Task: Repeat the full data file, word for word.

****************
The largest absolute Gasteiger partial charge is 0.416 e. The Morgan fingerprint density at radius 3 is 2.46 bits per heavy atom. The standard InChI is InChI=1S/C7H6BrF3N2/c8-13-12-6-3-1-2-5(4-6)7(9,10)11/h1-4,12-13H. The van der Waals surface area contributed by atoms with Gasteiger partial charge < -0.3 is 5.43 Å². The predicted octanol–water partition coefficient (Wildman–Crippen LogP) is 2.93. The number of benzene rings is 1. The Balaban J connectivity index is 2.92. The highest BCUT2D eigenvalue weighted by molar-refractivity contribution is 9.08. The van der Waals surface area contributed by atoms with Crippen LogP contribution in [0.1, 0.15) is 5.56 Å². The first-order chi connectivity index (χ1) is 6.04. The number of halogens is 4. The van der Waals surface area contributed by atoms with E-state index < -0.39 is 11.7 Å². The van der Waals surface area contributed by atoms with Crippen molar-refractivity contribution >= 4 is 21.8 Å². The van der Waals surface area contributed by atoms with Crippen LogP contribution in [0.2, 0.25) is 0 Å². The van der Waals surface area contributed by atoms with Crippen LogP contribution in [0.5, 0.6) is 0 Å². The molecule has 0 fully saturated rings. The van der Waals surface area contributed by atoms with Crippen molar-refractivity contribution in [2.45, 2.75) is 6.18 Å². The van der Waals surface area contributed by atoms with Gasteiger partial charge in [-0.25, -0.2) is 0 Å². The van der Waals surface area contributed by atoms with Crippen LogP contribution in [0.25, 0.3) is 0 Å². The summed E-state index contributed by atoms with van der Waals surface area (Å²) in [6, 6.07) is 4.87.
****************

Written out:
The largest absolute Gasteiger partial charge is 0.416 e. The Morgan fingerprint density at radius 3 is 2.46 bits per heavy atom. The standard InChI is InChI=1S/C7H6BrF3N2/c8-13-12-6-3-1-2-5(4-6)7(9,10)11/h1-4,12-13H. The van der Waals surface area contributed by atoms with Gasteiger partial charge < -0.3 is 5.43 Å². The predicted octanol–water partition coefficient (Wildman–Crippen LogP) is 2.93. The number of benzene rings is 1. The Balaban J connectivity index is 2.92. The highest BCUT2D eigenvalue weighted by molar-refractivity contribution is 9.08. The van der Waals surface area contributed by atoms with Crippen LogP contribution in [0.1, 0.15) is 5.56 Å². The first-order chi connectivity index (χ1) is 6.04. The number of halogens is 4. The van der Waals surface area contributed by atoms with E-state index < -0.39 is 11.7 Å². The van der Waals surface area contributed by atoms with Crippen molar-refractivity contribution >= 4 is 21.8 Å². The van der Waals surface area contributed by atoms with Crippen LogP contribution in [0.2, 0.25) is 0 Å². The van der Waals surface area contributed by atoms with Crippen LogP contribution in [0.5, 0.6) is 0 Å². The molecule has 0 fully saturated rings. The van der Waals surface area contributed by atoms with Crippen molar-refractivity contribution in [2.45, 2.75) is 6.18 Å². The van der Waals surface area contributed by atoms with Gasteiger partial charge in [-0.25, -0.2) is 0 Å². The van der Waals surface area contributed by atoms with Crippen LogP contribution in [0.25, 0.3) is 0 Å². The summed E-state index contributed by atoms with van der Waals surface area (Å²) in [6, 6.07) is 4.87.